Betty Carter The Music Never Stops

Three drum masters elevate an ambitious concert from the vault.

The late, great Betty Carter is captured here in a terrific 1992 Jazz at Lincoln Center performance. The idiosyncratic jazz vocalist is backed alternately—and sometimes in tandem—by a fifteen-piece jazz orchestra, a string sextet, and a trio. The collective of A-list New York cats propel Carter in up-tempo swingers and ruminative ballads. On board are three—count ’em, three—of the city’s finest straight-ahead jazz drummers: Kenny Washington helms the large ensemble while Clarence Penn and Gregory Hutchinson alternate on the trio seat. The three share something in common: in their emerging years, they all worked with Carter, who was known for polishing young talents. The set is an education on supporting vocalists. Washington drives hard without overwhelming, while Penn and Hutchinson give smooth swinging support with keen attention to dynamics and space—an essential skill for accompanying the unpredictable Carter, who boldly explores between the rhythmic and melodic cracks. (Blue Engine)

Jeff Potter


Indie-Rock Roundup


The Littlest Viking Feelings & Stuff /// No Win downey /// Brutus Nest /// Royal Tusk Tusk II

Self-described math/emo/punk duo the Littlest Viking have released their third album, Feelings & Stuff, replete with drummer Christopher Patrick Gregory’s frenetic yet precise and structured playing. Featuring a surprisingly full texture for only two members, the L.A.-based duo have already completed a month-long domestic tour this year and are in the planning stages for their first tour abroad later in 2019.


No Win, a more-than-a-side-project helmed by ex-Fidlar drummer Danny Nogueiras, recently released its debut full-length, downey. Drumming duties on the album were handled by ex-Joyce Manor member Jeff Enzor, allowing Nogueiras to explore his musings as a bandleader and lead vocalist. The result is ten songs of emotionally charged power-pop reminiscent of the best of the ’90s and early 2000s slacker-rock with a modern edge. Enzor’s playing and meaty drum sounds throughout deliver exactly what the material needs. (Dangerbird)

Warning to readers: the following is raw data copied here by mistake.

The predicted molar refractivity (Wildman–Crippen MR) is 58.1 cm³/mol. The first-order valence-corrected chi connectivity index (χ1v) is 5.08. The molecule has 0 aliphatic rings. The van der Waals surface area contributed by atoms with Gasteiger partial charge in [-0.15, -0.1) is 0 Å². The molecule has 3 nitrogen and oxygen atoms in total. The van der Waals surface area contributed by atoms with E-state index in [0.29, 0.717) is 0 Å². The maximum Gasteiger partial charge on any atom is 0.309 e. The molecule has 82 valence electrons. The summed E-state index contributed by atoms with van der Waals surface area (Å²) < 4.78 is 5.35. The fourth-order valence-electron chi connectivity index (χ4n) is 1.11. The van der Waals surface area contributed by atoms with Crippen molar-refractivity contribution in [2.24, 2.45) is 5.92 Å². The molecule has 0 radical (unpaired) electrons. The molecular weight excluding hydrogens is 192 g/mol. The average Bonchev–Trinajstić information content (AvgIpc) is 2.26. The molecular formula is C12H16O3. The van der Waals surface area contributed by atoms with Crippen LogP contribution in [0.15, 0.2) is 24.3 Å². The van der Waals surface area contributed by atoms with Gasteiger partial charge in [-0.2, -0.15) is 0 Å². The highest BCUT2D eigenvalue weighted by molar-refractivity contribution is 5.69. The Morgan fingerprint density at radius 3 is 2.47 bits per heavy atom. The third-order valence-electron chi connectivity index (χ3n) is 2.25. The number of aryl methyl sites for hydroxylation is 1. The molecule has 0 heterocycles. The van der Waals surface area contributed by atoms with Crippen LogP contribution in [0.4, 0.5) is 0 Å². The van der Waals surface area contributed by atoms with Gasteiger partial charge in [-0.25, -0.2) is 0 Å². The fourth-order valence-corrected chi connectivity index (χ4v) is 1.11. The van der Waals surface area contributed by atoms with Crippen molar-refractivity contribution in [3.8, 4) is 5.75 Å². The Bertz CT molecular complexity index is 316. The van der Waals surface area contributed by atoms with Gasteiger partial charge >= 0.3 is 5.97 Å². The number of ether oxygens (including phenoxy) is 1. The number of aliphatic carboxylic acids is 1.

The members of post-hardcore trio Brutus came together in 2013 in Leuven, Belgium, as members of a tribute band to seminal Swedish punk group Refused. After years of work on the road throughout Europe, Brutus has released its second album, Nest. Fueled by drummer and vocalist Stefanie Mannaerts’ dynamic and emotive contributions, Brutus has toured with Thrice and labelmates Russian Circles, as well as appeared at most of the major European rock festivals over the past few years. (Sargent House)

Canadian rockers Royal Tusk’s second full-length, Tusk II, features drummer Calen Stuckel’s muscular approach, which pays homage to his early-2000s influences while smashing the band’s material right into the sweet spot between reckless and contrived. Tusk II feels huge and anthemic without being too slick. (eOne Music) Ben Meyer




Drum Kit Fills (Vols 1, 2, and 3) by Mark Murphy

An Australian drummer and educator’s three-volume set features hundreds of fills to enhance your playing, regardless of style.

There’s a wealth of information contained in the three volumes of Drum Kit Fills, and the books escalate in difficulty gradually, so begin wherever you feel comfortable. Volume 1 contains fills on the simpler side, with 8th notes, flams, and triplets. By Volume 3, Murphy presents linear fills and odd times, and playing a few examples in succession almost feels like soloing musically. The author transcribes several actual solos across the books as well, summarizing what’s been taught throughout. Whether used for sight-reading training or for ideas to throw in at the end of a verse-to-chorus transition, if you’re short on inspiration, Drum Kit Fills will prove useful, regardless of what level you’re at. ( Ilya Stemkovsky